Dr Murat Ünal, CEO of Funds@Work, an investment consultancy and Islamic finance specialist, says that remuneration for a fixed shariah board membership can exceed $200,000 a year plus fees, while advising on a large transaction such as a sukuk (Islamic bond) can generate commission running into millions of dollars. If this still doesn’t sound generous enough, consider that Funds@Work’s pioneering research into shariah scholars and their networks has found that the top twenty shariah scholars in the world hold between fourteen and 85 board memberships each.

There’s a reason for the inconsistency of these accounts: shariah scholar payments don’t have to be made public. And while conventional bankers have found themselves the target of a forceful backlash against bonuses, the quieter but equally insistent voices calling for limits to the influence and payment of shariah scholars struggle to find a platform.

The concerns of those campaigning for changes to the current shariah scholar system are critical to a fast-growing industry, which has the potential to bring millions of Muslims into banking for the first time and which offers a thoughtful critique of mainstream finance. The Islamic finance industry is predicted by Deutsche Bank almost to double to $1.8 trillion by 2016, but its economic potential may never be fulfilled because of its serious governance problems, with power concentrated in a small, ageing and reticent elite.

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Concerns about popular sharia finance method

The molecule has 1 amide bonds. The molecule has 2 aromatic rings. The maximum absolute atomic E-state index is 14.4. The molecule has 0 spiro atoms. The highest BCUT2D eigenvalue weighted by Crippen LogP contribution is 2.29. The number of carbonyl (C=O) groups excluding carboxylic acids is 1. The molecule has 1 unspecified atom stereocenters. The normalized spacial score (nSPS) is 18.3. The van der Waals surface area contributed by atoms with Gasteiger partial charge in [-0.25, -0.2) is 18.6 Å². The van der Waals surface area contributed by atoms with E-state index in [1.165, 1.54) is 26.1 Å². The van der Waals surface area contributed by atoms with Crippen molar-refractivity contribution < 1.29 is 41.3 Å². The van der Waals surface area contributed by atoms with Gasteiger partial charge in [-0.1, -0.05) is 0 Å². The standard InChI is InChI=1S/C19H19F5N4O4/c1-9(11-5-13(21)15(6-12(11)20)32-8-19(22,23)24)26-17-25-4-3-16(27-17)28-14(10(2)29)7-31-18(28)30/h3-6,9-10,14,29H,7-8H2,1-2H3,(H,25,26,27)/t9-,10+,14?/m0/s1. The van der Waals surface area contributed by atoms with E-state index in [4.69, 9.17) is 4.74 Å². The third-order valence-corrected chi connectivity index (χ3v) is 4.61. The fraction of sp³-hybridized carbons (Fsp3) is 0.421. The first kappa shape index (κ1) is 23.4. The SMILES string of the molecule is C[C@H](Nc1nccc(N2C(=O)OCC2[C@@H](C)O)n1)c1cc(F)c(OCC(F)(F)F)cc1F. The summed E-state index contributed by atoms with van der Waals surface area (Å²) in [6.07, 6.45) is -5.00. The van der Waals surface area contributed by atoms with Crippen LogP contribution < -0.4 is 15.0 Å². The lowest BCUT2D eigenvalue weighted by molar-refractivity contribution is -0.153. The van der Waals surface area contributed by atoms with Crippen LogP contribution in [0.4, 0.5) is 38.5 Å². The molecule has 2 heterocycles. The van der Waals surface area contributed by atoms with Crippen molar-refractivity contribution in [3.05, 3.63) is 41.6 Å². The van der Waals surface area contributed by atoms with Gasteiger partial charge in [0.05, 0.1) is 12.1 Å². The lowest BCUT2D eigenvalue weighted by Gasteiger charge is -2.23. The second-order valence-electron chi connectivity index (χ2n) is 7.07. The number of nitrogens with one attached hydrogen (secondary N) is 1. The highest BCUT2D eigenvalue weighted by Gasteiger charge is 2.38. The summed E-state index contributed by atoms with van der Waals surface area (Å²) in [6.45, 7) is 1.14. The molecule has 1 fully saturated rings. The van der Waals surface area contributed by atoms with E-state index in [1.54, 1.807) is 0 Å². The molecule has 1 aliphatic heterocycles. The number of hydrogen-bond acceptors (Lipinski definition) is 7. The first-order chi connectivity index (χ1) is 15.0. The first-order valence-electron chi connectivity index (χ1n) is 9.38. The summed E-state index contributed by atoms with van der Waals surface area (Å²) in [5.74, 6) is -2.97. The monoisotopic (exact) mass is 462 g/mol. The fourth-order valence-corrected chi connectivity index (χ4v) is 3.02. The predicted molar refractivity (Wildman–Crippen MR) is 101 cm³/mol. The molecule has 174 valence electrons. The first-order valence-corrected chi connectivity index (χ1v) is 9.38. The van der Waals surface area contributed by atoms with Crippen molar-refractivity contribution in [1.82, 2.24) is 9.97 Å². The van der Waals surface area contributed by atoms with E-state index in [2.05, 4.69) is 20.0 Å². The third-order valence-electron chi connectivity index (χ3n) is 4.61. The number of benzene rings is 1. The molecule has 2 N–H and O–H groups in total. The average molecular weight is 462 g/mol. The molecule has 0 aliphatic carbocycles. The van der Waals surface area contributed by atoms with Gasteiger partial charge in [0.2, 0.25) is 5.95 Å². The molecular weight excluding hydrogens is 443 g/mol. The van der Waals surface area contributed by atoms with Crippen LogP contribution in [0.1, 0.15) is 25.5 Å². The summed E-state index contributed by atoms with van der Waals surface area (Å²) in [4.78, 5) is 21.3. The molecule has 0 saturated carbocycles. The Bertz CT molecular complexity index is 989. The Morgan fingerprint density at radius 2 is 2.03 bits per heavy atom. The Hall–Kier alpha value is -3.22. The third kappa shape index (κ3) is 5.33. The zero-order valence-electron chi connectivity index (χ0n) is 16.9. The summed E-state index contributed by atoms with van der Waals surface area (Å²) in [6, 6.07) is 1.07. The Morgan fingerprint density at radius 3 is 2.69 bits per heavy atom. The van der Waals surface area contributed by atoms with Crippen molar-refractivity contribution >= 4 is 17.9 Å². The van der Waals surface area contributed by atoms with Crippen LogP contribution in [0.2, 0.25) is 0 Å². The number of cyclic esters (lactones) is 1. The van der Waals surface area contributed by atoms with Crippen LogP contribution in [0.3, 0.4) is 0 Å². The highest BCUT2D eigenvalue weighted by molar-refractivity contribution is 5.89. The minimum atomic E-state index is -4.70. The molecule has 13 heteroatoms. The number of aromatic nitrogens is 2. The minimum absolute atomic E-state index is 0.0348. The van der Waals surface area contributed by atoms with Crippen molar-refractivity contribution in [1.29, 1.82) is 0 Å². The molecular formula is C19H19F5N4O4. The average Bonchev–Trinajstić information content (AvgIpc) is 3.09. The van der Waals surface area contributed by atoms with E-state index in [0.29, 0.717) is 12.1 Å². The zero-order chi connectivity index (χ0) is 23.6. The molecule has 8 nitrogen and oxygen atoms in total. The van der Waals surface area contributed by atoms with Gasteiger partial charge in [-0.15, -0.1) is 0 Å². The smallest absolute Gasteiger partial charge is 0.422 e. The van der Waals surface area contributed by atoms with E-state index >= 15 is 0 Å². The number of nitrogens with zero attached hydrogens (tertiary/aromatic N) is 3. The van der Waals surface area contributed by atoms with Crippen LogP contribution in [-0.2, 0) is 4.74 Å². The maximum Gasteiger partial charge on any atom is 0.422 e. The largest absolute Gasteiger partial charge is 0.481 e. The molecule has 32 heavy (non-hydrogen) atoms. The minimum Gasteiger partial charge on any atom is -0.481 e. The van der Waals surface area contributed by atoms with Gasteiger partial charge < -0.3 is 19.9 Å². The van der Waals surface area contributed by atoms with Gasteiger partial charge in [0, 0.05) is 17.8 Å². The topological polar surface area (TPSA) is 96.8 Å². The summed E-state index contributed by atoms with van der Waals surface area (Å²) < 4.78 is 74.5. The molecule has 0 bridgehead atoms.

November 23, 2011

Weekly word:  Ijara

Ijara simply means “to give something for rent”.*  In practice, ijara financing often works as a lease-to-own agreement.

In real estate, ijara is frequently used as the basis for a mortgage with a premium rolled into the monthly rental/lease payment toward an eventual purchase of a house.  Ijara-based home loans can be distinguished from murabaha mortgages by the timing of the “sale.”  Murabaha may allow the sale and technical transfer of ownership once the borrower begins making payments, whereas under ijara the sale is made when the lessee makes final payment.

Ijara is widely accepted among Islamists because even they cannot deny the logic of paying on a lease to use an asset until the leesee is able to buy the asset outright.

Ijara critique

But if ijara is simply a lease, why bother having it at all?  In other words, Muslims could just take out a conventional lease, which is a popular method of financing car purchases in the U.S.  One senior member of a Pakistani web forum makes the following observation: